Winter Reading

VOLUME 20, Number 2: Winter Reading

d51a43c9-f505-44d6-8d52-26baee6a8294.jpgOf that “season in hell” I very well remember the twenty days that I was interned in the military mental hospital. The reason? One morning in the barracks at a very early hour, in less than ten minutes I very methodically drank a bottle of cognac, smoked hashish and kef, and took five amphetamines. Two hours later during the military drills, under the influence of that ferocious mixture, I shot my gun at the clouds. They asked what had gotten into me and I explained that I was crazy.

—ENRIQUE VILA-MATAS, “The Literature of No”

Hunter S. Thompson said “When the going gets weird, the weird turn pro.” To us this means, when the world is at its most chaotic, problematic, and inscrutable, that is when the outcasts, misfits, and true artists are able to make sense of the senseless, or at least transmogrify the disorder into their own order. Emotional turmoil—even pain—promises renewal, renaissance, new journeys, new projects, fresh ideas. In this Winter Reading, we celebrate our weird heroes, upheaval, and the surfacing that must precede art. After all, if anyone can find meaning in entropy and turn to freeze into a flower, she’s an artist.

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Summer Sanctuary

Conj70frntonlyThis is one of two months of the year when quarterly and bi-annual journals show up in my mailbox with a one-two punch of stimulating new reading. No sooner had I begun flipping through Tin House when another thick issue of Conjunctions opened up even more impediments to my often chaotic published reading lists. But I’m not complaining!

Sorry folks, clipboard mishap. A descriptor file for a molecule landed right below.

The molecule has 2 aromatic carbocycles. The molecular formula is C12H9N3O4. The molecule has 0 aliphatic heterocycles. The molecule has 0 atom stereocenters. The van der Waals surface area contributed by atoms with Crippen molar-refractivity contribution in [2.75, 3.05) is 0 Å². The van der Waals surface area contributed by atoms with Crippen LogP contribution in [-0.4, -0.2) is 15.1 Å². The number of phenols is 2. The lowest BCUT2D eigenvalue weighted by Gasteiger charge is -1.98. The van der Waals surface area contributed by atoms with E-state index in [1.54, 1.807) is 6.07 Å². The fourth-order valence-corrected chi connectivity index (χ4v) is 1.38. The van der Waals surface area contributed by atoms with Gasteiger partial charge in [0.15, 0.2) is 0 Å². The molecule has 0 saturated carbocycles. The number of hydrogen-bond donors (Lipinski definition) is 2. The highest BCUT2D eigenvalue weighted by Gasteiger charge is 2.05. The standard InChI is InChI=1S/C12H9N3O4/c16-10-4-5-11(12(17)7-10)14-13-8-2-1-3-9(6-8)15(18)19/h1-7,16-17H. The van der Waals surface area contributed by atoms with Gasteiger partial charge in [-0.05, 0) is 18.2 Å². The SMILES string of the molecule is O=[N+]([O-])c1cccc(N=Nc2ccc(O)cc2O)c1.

Newly published:  Conjunctions:70, Sanctuary: The Preservation Issue

Start your summer reading with innovative new work by Diane Ackerman, Heather Altfeld, Rae Armantrout, Mary Jo Bang, Mauro Javier Cardenas, J’Lyn Chapman, Julia Elliott, Andrew Ervin, William Gaddis, Peter Gizzi, Rae Gouirand, Robin Hemley, Troy Jollimore, Robert Karron, Madeline Kearin, Marshall Klimasewiski, Byron Landry, Nam Le, Maria Lioutaia, Andrew Mossin, Debra Nystrom, Toby Olson, Peter Orner, Richard Powers, Jessica Reed, Donald Revell, Elizabeth Robinson, Joanna Ruocco, Kyra Simone, Erin Singer, Maya Sonenberg, Donna Stonecipher, Arthur Sze, S. P. Tenhoff, Daniel Torday, and Frederic Tuten.

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More Winter Reading From Tin House

VOLUME 19, Number 2: Winter Reading

Dad couldn’t stop smiling as he demonstrated the trap’s operation. The inner workings were so efficient that it barely made a noise, just a faint click and a soft flourish like an umbrella being opened. Dad had designed the trap to accommodate a raccoon the size of a sheepdog, but he still worried that it might maim the creature if it wasn’t calibrated just right. Eventually he went into the garage to take from the deep freeze one of the birthday cakes he’d purchased for bait, placing it on my skateboard and rolling it to the middle of the platform. If the cake survived the trap he said we could celebrate by having it for dessert that night.

So writes Seth Fried as he takes us on a family’s strange and tender journey to capture a mischievous raccoon.

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More Winter Reading

TH70-SK-1.jpgThe most recent Winter Reading edition of Tin House magazine is out and for many it will provide welcome relief from all those big fat books calling us from our bucket lists.

I find literary journals such as Tin House and Conjunctions both introduce me to new and often exciting authors, but they also provide a less demanding effort on my part, if only in that such journals generally contain shorter pieces and excerpts. This allows the little gray cells to rejuvenate while still being jiggled around a bit.

I find this especially important in the winter months when I might not be able to run around in the sun to restore my batteries (actually, I don’t run around anywhere nowadays … my best exercise comes from a rousing coughing binge).

Here is what the editor says about the #70 issue of Tin House:

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